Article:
Woodworking Lessons 2: Table saw safety is in the details

I have a rather large, hulking, bulky, heavy table saw. It’s one that real men generally like to have, because it’s big, and it’s heavy, and it cuts stuff. However, cutting safely on a table saw apparently is a more detailed operation than I thought.

I had a problem where every time I’d rip a piece of wood, I couldn’t seem to really push it all the way across the blade. I’d hit a point where it just became impossible. Forcing it through seemed like a lost limb waiting to happen, so I just got some scrap wood and started trying to figure out where the problem was. I also had some help from a few books that told me what to look for, and (of course) I had the table saw manual. The problem was the splitter (or, spreader, as I’ve also seen it called).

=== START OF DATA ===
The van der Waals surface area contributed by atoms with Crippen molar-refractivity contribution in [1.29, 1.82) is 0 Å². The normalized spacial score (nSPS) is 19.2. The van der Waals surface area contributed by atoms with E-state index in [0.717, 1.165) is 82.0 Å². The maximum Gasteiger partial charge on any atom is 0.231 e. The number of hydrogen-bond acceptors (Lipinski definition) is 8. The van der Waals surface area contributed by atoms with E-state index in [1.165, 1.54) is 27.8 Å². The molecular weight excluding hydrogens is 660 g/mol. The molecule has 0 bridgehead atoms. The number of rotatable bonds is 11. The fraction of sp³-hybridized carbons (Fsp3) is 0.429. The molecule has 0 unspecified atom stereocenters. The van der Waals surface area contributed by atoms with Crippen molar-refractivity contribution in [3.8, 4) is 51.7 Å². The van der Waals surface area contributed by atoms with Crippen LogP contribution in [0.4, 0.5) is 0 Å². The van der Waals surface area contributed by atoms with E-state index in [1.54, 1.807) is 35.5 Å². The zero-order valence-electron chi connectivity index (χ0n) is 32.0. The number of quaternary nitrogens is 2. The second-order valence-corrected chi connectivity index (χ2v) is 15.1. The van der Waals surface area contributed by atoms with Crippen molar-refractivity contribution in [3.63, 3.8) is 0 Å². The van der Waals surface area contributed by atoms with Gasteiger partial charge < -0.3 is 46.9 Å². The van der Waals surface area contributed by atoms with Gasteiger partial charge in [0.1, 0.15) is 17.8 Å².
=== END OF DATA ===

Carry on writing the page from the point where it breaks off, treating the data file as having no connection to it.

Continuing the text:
The spreader is a piece of metal that is aligned with the blade on the outfeed side of the blade. The spreader is there just to keep wood on the outfeed side from turning back in on the blade and causing problems. Trouble is, if your spreader is misaligned, like mine was, it can really cause more problems than it solves. It needs to be perfectly perpendicular to the table *top*, perfectly perpendicular to the table *edge* (looking down on it), and perfectly aligned with the blade (ie, not to the left or right of the kerf – it should sit wholly inside the kerf).

Mine was none of these things. I was faced with being macho and just removing the whole thing, or spending some time to get it aligned. Since all the macho woodworkers I know are missing digits, I figured I’d spend the time. Your table saw manual will have some information on how your spreader is attached, and mine had information on getting it aligned as well. General woodworking books also have tips on maintaining your equipment, so check those out – they have some shortcuts that’ll really save you some time and frustration.

My table saw is (now) a pleasure to use.